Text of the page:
There is a thing called gratuity in India. It’s a rather large sum of money that an organisation you work for gives you at the end of a five year period in lieu of your pledged loyalty. Those of you who have clocked in at least five years in a job will know what it means. I always missed it. The longest I clocked in was four years. I attributed it to the Gemini in me who thrived on change. My marriage lasted six, and yes, there was gratuity in the form of my child.
It was my dream to earn gratuity at least once in my lifetime. Both my parents earned it at the end of their 30-35 year old stints at the same job and were eternally grateful. I wanted to feel that sense of gratitude, so I always prayed at the beginning of any job that its relationship status should change to “in a relationship” soon enough. With most of them, they remained flings, and I got over them faster than I thought.
My threshold for a new job was the same as a new boyfriend: six months. If I lasted six months, I could do a year, and then two years. Everytime I changed my job, it was like a new relationship – I would give it my all and one day, run.
There are three distinct memories of my going to work days: One is when I couldn’t wait to get to my office. The other is when I couldn’t wait to get home. The third is when I couldn’t wait for lunch hour.
I am told that job hopping is the new normal and millennials change as many as four jobs by the time they are 32. Clearly I was born at the wrong time.
It was always normal for me to change jobs when I was bored and I feel a bit shortchanged at having been labelled flighty and unfocused. Or perhaps I was just the messenger. Every time I hopped jobs, I travelled a bit, sometimes holding out as a freelancer long enough for my savings to dry up, before I got in line again for the next one. And the next one. I like to believe that I am no longer in the market for jobs, but I still go for interviews whenever I am summoned, just so I am in touch. Five minutes into the interview, I know what I am not missing and I am grateful to go back home and brew myself a pot of orange tea, as I wonder what to write next. As someone who has spent 20 odd years at various jobs, I think I have earned it.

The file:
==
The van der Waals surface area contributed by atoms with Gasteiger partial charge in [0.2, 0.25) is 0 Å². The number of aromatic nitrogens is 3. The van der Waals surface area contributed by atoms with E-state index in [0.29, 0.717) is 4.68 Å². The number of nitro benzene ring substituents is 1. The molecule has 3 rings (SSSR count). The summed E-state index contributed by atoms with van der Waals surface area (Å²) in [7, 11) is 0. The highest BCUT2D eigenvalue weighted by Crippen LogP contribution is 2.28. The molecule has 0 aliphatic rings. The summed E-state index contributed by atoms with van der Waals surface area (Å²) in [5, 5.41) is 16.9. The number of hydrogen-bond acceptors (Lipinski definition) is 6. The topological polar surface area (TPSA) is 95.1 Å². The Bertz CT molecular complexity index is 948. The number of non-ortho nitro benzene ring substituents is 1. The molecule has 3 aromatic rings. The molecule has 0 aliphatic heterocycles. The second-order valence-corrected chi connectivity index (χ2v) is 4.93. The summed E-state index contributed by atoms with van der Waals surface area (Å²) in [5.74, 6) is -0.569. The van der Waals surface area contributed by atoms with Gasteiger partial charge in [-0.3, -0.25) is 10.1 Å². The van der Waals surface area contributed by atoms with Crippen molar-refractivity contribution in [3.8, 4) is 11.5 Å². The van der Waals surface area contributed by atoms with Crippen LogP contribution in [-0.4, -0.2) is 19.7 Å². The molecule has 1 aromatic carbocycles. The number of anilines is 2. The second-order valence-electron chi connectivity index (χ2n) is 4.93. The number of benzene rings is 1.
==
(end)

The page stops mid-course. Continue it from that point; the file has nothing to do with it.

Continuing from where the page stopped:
Here’s the thing about work: it should always be satisfying in itself yet leave you happy enough to want to do other things – they could be zentangling or rappelling or spending time with your family. Work is being largely perceived as the means to finding yourself apart from providing you the means to live. What do you do is probably the first question a stranger or acquaintance might ask you, as if that is the only way to figure out who you are. But if your work leaves you angry and takes you further and further away from yourself every single day, you need to take a close hard look at it and find a way out.
I never took my job home, and when work people called me after work, it bothered me. It did even when I was a rookie.
There are various things that decide your comfort level in a particular job: the level of air conditioning, the state of the loos, the quality of water cooler conversations, availability of subsidized meals, and sometimes, coupons to buy groceries. Another useful bit of information is whether the company does interesting offsites or if they throw you into the banquet hall of a suburban hotel whose carpets stink.
Of course there are things like the quality of work, job satisfaction, learning curve, the amount of bounce you feel every morning while going to work and the friends you make at work. And that’s one more thing to be said about people who change jobs – they make many more friends. Although in the time of Facebook, this may not seem like a big thing, but it is.
Finding the right job is like finding a bra that fits well; it feels just right, yet doesn’t remind you constantly that it’s a job.
One question that I still find difficult to answer honestly in an interview is: So what is it that you really want to do? Well if I really wanted that job, it’s hard to answer this.
Because what I might really want to do is carpentry. Or move to a country where I can live in a tree house and write while someone pays my bills. That’s what I’d like, right? Or I might want to style people – give them different looks, change the way they dress, their hair (I believe every woman is just a haircut and an ensemble away from looking gorgeous). Or that I want to redesign kitchens (again, no experience, but I am sure I can wing it).
When I was in advertising and walked to work (I lived in a working women’s hostel then), I used to be one of the first people to show up and naturally wanted to be one of the first people to leave as I always had other interesting things to do after work – like catch a play, a short film or just my dance class. I realised then that people (mostly in advertising) pulled rank by displaying how long they could hold an entire office to ransom before they pulled out their brains for an alleged “brainstorming”.
Three agencies later, I decided that unless I was reporting on national calamities, these timelines just didn’t make sense. I then went on to be a journalist and worked for the newspaper and magazine industry, where although the work was far more rewarding (and it had my name on it, yay), the need for face time beyond human ability was still annoying. Your place in the organisation was chiefly a reflection of how long you could keep someone waiting for an approval.
Last year, I got rejected for what I thought would be my dream job. It was the first time I found myself saying “we” effortlessly about an organisation, the first time I wanted to be part of something bigger than myself. Unfortunately I don’t think they took me seriously when I told them that the job could be my happily ever after.
Excerpted with permission from The Whole Shebang: Sticky Bits of Being a Woman, Lalita Iyer, Bloomsbury.